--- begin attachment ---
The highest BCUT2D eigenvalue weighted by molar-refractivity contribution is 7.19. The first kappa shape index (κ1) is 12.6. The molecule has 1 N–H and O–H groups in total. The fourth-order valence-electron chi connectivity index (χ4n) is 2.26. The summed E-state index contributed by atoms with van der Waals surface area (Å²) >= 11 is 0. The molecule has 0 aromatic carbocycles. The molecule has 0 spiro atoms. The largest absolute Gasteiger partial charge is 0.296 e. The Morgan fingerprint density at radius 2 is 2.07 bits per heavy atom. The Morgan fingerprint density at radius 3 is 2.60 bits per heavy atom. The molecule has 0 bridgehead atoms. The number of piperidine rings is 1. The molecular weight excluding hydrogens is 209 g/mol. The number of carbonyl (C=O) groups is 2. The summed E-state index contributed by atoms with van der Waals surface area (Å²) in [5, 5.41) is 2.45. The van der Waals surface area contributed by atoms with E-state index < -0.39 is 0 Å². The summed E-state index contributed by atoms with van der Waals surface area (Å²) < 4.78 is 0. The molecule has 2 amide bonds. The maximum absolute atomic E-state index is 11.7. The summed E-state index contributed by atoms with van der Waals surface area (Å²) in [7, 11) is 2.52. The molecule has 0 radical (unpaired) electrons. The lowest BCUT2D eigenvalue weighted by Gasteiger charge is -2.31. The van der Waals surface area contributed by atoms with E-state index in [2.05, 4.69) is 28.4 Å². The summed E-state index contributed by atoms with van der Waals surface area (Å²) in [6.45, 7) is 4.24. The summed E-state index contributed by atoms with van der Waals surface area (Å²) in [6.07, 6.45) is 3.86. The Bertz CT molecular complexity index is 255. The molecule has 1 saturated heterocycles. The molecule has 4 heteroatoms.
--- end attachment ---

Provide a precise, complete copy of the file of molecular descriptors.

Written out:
The highest BCUT2D eigenvalue weighted by molar-refractivity contribution is 7.19. The first kappa shape index (κ1) is 12.6. The molecule has 1 N–H and O–H groups in total. The fourth-order valence-electron chi connectivity index (χ4n) is 2.26. The summed E-state index contributed by atoms with van der Waals surface area (Å²) >= 11 is 0. The molecule has 0 aromatic carbocycles. The molecule has 0 spiro atoms. The largest absolute Gasteiger partial charge is 0.296 e. The Morgan fingerprint density at radius 2 is 2.07 bits per heavy atom. The Morgan fingerprint density at radius 3 is 2.60 bits per heavy atom. The molecule has 0 bridgehead atoms. The number of piperidine rings is 1. The molecular weight excluding hydrogens is 209 g/mol. The number of carbonyl (C=O) groups is 2. The summed E-state index contributed by atoms with van der Waals surface area (Å²) in [5, 5.41) is 2.45. The van der Waals surface area contributed by atoms with E-state index < -0.39 is 0 Å². The summed E-state index contributed by atoms with van der Waals surface area (Å²) < 4.78 is 0. The molecule has 2 amide bonds. The maximum absolute atomic E-state index is 11.7. The summed E-state index contributed by atoms with van der Waals surface area (Å²) in [7, 11) is 2.52. The molecule has 0 radical (unpaired) electrons. The lowest BCUT2D eigenvalue weighted by Gasteiger charge is -2.31. The van der Waals surface area contributed by atoms with E-state index in [2.05, 4.69) is 28.4 Å². The summed E-state index contributed by atoms with van der Waals surface area (Å²) in [6.45, 7) is 4.24. The summed E-state index contributed by atoms with van der Waals surface area (Å²) in [6.07, 6.45) is 3.86. The Bertz CT molecular complexity index is 255. The molecule has 1 saturated heterocycles. The molecule has 4 heteroatoms.